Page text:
Elderly Americans have fewer friends and family nearby than previous generations, which pushes Medicare and Medicaid costs up. Sen. Mike Lee (R-Utah) wants to know by how much.
“On nearly every measure we examined,” said Lee, the chairman-designate of the Joint Economic Committee (JEC) in Congress, “we found a steady decline over the past two decades in the number of social connections among those near retirement: fewer are married or partnered, fewer have children, fewer live near children, friends or relatives, and fewer are actively involved in a religious congregation.”
His comment came in a Jan. 29, 2019, letter to the heads of the Congressional Budget Office (CBO), and the Centers for Medicare and Medicaid Services (CMS) in the Department of Health and Human Services (HHS).
The declining social connections mean older individuals “will have fewer potential informal care-givers in the future,” with a result that demand for “institutional paid care” will increase, Lee continued in the letter.
The increasing demand for at least partially publicly funded care, in turn, will push taxpayer burdens higher as state and federal budgets expand to fund the growing Medicare and Medicaid spending that inevitably follows, according to Lee.
The problem, the Utah Republican said, is that spending projections for two of the federal government’s largest entitlement programs don’t take such factors into account.
Any change in Medicare costs has huge implications for the rest of the budget because the program consumed $583 billion in 2018, or about 14 percent of all federal spending, according to the Peter G. Petersen Foundation., while Medicaid expenditures topped $576 billion. Only Social Security is bigger than Medicare.
While the CBO currently projects Medicare spending to double in the next decade, even that will underestimate actual demand, according to Lee.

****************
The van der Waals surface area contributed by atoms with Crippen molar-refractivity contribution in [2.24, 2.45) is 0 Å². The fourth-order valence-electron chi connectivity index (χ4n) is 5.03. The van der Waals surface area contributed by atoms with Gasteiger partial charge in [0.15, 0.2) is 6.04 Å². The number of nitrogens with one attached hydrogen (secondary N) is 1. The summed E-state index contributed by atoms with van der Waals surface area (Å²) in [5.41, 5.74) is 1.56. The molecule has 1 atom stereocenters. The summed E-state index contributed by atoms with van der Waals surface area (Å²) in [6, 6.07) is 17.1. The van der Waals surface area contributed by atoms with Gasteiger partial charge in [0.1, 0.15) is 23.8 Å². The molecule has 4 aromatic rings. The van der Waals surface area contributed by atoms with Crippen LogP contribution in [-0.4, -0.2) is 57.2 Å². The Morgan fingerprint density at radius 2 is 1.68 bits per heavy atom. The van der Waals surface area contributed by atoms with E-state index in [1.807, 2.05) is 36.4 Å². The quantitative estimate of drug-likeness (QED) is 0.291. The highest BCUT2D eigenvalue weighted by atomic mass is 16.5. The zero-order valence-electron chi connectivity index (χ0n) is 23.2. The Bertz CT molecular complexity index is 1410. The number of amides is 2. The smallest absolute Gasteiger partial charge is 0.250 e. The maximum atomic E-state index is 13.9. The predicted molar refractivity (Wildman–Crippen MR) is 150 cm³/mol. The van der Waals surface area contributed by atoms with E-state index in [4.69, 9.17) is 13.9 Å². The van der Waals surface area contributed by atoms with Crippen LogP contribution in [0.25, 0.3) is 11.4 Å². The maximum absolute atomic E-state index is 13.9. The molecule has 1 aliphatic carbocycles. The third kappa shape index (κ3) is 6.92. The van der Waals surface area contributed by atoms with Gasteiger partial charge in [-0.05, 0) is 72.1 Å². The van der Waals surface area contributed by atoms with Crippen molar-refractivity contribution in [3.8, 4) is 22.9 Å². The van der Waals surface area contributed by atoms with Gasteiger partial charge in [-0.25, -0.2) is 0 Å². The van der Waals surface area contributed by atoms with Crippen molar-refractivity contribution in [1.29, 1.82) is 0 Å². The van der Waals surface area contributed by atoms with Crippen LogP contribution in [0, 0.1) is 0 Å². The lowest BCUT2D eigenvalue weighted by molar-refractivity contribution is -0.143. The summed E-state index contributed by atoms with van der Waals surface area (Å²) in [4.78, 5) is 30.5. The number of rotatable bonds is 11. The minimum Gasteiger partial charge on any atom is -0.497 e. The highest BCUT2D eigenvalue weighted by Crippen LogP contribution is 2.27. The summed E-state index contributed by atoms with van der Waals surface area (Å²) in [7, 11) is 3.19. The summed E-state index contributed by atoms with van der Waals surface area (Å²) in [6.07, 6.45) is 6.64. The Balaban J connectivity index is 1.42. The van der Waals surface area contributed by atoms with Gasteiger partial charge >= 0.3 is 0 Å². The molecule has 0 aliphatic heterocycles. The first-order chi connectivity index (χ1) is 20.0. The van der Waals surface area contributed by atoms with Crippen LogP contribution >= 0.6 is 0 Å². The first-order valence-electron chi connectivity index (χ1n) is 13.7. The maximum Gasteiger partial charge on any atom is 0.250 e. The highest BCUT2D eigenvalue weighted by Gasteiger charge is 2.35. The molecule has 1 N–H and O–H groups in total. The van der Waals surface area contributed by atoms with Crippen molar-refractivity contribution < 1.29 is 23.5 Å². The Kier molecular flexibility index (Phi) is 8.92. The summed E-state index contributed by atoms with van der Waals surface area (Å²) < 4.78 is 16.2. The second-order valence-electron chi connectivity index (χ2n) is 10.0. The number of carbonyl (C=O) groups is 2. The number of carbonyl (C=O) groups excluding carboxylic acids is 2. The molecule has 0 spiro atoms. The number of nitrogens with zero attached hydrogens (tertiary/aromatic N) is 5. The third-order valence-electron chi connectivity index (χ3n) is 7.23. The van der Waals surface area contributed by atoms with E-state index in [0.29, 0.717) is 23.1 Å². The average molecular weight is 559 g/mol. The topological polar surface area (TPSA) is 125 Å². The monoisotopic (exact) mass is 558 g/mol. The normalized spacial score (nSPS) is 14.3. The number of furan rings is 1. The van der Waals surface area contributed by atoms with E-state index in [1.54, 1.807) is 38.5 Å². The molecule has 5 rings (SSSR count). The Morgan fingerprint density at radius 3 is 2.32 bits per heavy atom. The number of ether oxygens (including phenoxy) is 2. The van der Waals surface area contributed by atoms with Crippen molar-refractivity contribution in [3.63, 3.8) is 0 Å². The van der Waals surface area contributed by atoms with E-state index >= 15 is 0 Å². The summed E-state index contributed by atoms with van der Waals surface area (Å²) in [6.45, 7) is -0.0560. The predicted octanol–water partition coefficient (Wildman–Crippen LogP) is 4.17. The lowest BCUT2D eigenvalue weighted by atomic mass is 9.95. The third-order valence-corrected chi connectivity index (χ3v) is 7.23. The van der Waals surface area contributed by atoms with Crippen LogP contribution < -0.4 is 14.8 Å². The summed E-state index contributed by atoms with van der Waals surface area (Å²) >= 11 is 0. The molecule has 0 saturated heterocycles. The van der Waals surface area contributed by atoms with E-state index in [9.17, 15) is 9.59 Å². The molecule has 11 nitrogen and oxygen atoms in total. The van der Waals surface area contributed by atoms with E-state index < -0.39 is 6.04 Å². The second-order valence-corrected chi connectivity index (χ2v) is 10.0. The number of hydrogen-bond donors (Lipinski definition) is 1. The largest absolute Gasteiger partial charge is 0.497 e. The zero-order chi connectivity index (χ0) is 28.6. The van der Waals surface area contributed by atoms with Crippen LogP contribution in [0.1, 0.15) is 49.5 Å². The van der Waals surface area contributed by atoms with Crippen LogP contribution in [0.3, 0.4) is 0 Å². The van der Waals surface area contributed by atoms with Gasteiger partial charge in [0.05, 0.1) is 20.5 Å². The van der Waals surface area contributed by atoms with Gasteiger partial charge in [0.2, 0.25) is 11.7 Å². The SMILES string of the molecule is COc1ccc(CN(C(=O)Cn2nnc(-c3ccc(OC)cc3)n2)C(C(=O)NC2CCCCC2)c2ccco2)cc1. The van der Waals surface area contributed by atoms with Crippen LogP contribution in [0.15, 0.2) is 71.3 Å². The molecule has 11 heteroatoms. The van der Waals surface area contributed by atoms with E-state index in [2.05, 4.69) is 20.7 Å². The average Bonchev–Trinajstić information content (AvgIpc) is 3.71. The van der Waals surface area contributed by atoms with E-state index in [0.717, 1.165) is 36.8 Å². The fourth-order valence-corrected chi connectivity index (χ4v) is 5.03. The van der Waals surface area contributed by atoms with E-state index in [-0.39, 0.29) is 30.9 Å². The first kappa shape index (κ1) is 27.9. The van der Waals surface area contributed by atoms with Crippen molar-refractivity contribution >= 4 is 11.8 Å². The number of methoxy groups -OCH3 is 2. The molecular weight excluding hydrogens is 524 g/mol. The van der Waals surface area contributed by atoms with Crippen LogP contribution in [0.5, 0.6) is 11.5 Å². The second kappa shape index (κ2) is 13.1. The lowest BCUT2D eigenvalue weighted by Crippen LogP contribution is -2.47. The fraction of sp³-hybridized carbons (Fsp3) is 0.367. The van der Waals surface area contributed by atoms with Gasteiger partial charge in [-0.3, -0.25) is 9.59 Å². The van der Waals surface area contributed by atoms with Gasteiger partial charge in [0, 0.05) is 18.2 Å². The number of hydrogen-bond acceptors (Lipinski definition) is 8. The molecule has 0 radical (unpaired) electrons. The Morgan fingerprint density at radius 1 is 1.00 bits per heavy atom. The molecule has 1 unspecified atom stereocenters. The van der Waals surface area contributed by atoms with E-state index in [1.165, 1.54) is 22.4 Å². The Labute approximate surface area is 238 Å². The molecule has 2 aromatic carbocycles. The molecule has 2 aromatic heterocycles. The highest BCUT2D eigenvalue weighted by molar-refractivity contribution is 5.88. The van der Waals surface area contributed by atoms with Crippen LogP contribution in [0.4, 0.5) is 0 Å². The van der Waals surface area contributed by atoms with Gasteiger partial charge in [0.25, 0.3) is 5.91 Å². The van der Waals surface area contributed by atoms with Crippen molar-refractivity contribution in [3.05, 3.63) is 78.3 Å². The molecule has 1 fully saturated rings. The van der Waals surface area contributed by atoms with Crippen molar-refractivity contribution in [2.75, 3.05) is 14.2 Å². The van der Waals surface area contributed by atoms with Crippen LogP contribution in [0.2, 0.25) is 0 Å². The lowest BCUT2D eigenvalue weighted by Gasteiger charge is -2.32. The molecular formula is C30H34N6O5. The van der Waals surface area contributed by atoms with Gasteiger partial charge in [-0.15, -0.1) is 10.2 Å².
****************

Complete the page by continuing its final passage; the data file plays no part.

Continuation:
Lee’s letter was prompted by a JEC study made public in January entitled “An Invisible Tsunami: ‘Aging Alone’ and its Effect on Older Americans, Families and Taxpayers.”
The JEC study found that “the share of retiring adults with a relative in their neighborhood (outside their home) fell to 22 percent in 2014 from 34 percent in 1994.
“They also have fewer friends close at hand; the share with a good friend in the neighborhood fell from 69 percent to 59 percent between 1994 and 2012 (the last year for which comparable data are available).
“Finally, retiring adults may have fewer social connections outside their neighborhood than in the past. The share who attend religious services at least three times per month fell from 56 percent to 41 percent between 1994 and 2014.”
The JEC analysis was based on a nationally representative longitudinal database—the Health and Retirement Study—maintained by the University of Michigan and focused on the two decades between 1994 and 2014.
Jillian Wheeler, the JEC’s communications director, told The Epoch Times on Feb. 14 that committee officials will sit down next week with the CBO to discuss Lee’s concerns and possible approaches to incorporating social capital losses in Medicare and Medicaid spending projections.
“CMS has yet to respond, but we expect them to reach out sometime soon. Our next course of action will very much depend on how the conversation goes with CBO, but we haven’t ruled out the possibility of legislation,” Wheeler also said.
The government hasn’t entirely ignored the issues raised by JEC. A pilot program was approved by President Donald Trump’s administration in 2018 that allows Medicaid-approved health insurance plans in North Carolina to identify elderly individuals requiring services beyond those currently offered and guide them to available providers.